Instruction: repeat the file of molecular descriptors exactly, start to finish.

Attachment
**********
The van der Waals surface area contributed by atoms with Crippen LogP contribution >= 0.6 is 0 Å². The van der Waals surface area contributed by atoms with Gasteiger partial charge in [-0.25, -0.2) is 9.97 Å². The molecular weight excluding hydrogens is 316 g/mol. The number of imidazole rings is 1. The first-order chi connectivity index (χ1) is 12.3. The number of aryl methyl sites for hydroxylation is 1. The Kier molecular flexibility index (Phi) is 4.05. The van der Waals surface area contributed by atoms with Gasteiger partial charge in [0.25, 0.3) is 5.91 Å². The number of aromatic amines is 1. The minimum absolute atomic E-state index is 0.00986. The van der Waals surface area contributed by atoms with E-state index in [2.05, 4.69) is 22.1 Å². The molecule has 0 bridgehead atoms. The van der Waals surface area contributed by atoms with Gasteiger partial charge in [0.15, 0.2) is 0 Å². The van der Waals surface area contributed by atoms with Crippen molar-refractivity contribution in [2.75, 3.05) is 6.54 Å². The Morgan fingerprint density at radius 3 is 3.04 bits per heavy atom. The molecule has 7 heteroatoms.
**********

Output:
The van der Waals surface area contributed by atoms with Crippen LogP contribution >= 0.6 is 0 Å². The van der Waals surface area contributed by atoms with Gasteiger partial charge in [-0.25, -0.2) is 9.97 Å². The molecular weight excluding hydrogens is 316 g/mol. The number of imidazole rings is 1. The first-order chi connectivity index (χ1) is 12.3. The number of aryl methyl sites for hydroxylation is 1. The Kier molecular flexibility index (Phi) is 4.05. The van der Waals surface area contributed by atoms with Gasteiger partial charge in [0.25, 0.3) is 5.91 Å². The number of aromatic amines is 1. The minimum absolute atomic E-state index is 0.00986. The van der Waals surface area contributed by atoms with E-state index in [2.05, 4.69) is 22.1 Å². The molecule has 0 bridgehead atoms. The van der Waals surface area contributed by atoms with Gasteiger partial charge in [0.15, 0.2) is 0 Å². The van der Waals surface area contributed by atoms with Crippen molar-refractivity contribution in [2.75, 3.05) is 6.54 Å². The Morgan fingerprint density at radius 3 is 3.04 bits per heavy atom. The molecule has 7 heteroatoms.